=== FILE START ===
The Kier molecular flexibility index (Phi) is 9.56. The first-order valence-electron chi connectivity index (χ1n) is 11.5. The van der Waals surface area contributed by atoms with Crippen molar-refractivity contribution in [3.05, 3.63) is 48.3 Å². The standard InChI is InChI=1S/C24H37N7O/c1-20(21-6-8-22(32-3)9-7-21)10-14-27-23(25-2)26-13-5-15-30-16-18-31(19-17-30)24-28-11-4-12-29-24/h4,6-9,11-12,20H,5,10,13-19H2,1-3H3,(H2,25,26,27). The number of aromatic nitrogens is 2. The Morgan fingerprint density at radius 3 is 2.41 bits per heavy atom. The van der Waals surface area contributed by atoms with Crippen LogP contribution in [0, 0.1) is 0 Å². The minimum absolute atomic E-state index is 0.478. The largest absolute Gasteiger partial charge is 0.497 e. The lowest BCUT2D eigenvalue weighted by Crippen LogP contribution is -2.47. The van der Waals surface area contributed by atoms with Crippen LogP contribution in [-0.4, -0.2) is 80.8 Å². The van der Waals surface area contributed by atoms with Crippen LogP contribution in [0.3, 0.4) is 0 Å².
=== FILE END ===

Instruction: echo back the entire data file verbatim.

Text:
The Kier molecular flexibility index (Phi) is 9.56. The first-order valence-electron chi connectivity index (χ1n) is 11.5. The van der Waals surface area contributed by atoms with Crippen molar-refractivity contribution in [3.05, 3.63) is 48.3 Å². The standard InChI is InChI=1S/C24H37N7O/c1-20(21-6-8-22(32-3)9-7-21)10-14-27-23(25-2)26-13-5-15-30-16-18-31(19-17-30)24-28-11-4-12-29-24/h4,6-9,11-12,20H,5,10,13-19H2,1-3H3,(H2,25,26,27). The number of aromatic nitrogens is 2. The Morgan fingerprint density at radius 3 is 2.41 bits per heavy atom. The van der Waals surface area contributed by atoms with Crippen LogP contribution in [0, 0.1) is 0 Å². The minimum absolute atomic E-state index is 0.478. The largest absolute Gasteiger partial charge is 0.497 e. The lowest BCUT2D eigenvalue weighted by Crippen LogP contribution is -2.47. The van der Waals surface area contributed by atoms with Crippen LogP contribution in [-0.4, -0.2) is 80.8 Å². The van der Waals surface area contributed by atoms with Crippen LogP contribution in [0.3, 0.4) is 0 Å².